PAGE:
• Physical security: Access restrictions and sign-in logs mitigate physical security risks.
  • Network security: Special attention should be given to protecting computer networks, with an emphasis on penetration testing and strong password management practices.
  • Cybersecurity: Provisions cover software usage, data backup, disaster recovery, incident response, training, password policies, multi-factor authentication (MFA) and mobile device management (MDM) tools.
  • Audits: Regular IT security audits are essential for assessing and updating the security of the organization’s IT infrastructure.

Data Security Policy

The data security policy addresses the crucial aspect of handling sensitive information gathered during business operations. It emphasizes the need for policies on data collection, storage and handling to protect all parties involved from the risks of data breaches. 

For small businesses, covering fundamental aspects of data use, access and security is enough in most cases.

  • Scope and guidelines: Clearly define the policy’s scope, including who it applies to and the types of data covered. Set guidelines for storage, access, usage, modification and sharing, and ensure data accuracy, integrity and security.
  • Data security methods: Describe the methods in place, such as access control, authentication and monitoring, to ensure robust data security.

Step 5: Policy Enforcement and Sanctions

Your employee technology policy serves as a dynamic guide, critical for employees to refer to whenever there is uncertainty regarding the organization’s information technology infrastructure. The document shouldn’t be just a formality during onboarding, but a living document that’s consistently applied and updated. 

  • Enforcement mechanisms: Clearly articulate how your organization intends to enforce the policies outlined in the document. List tools, processes and procedures designed to ensure continuous compliance with the IT policy.
  • Sanctions for violations: Define potential actions the organization may take in case of willful breaches, categorizing breaches by risk levels (low, medium and high). Clearly outline sanctions for each category of breach, emphasizing fairness and proportionality.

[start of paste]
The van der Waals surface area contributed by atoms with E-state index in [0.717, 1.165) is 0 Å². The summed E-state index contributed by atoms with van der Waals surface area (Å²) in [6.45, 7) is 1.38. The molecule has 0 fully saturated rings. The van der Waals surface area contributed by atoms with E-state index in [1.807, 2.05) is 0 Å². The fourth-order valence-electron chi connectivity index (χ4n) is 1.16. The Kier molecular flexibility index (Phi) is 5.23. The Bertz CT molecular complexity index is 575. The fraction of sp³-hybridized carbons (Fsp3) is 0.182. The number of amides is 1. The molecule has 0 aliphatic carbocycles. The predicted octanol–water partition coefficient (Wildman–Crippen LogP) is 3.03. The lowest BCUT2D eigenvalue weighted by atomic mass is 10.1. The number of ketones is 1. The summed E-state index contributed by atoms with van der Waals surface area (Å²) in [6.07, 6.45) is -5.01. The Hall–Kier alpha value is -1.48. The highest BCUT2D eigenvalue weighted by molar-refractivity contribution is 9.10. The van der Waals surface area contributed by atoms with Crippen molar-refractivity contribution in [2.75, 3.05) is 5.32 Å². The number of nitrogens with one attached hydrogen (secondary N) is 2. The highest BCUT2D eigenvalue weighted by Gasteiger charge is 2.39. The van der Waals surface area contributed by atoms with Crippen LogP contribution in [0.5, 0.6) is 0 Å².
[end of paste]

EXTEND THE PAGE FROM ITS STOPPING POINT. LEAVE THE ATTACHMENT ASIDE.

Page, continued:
Putting Your Employee Technology Policy Document Together

The process of crafting and implementing your employee technology policy document requires a user-friendly approach, employing language accessible to end-users. Avoid unnecessary tech jargon, making the tone formal, yet clear and conversational. 

Discourage the use of printed copies to prevent unauthorized edits or outdated versions, maintaining a centralized, read-only PDF file accessible to all.

Here are some other things to consider from a cybersecurity services provider:

  • Document as a living entity: Emphasize that the IT policy is a living document, continuously evolving. Incorporate cybersecurity awareness training sessions and refresher courses into the policy, engaging the entire organization in improvements and regular reviews every six months.
  • Digital accessibility and signatures: Discourage the use of printed copies and promote digital accessibility through a shared folder with read-only access. After training or workshops, ensure participant acknowledgment by obtaining their signatures on the policy, reinforcing a commitment to understanding and upholding its principles.

If you need help crafting an ideal employee technology policy, contact us or book a meeting. We’re here to help your business succeed.



OrlanTech is a managed service provider (MSP) that was founded in 1995 and is now the market leader in delivering technology-as-a-service to small and medium size businesses (SMB) in the central Florida area.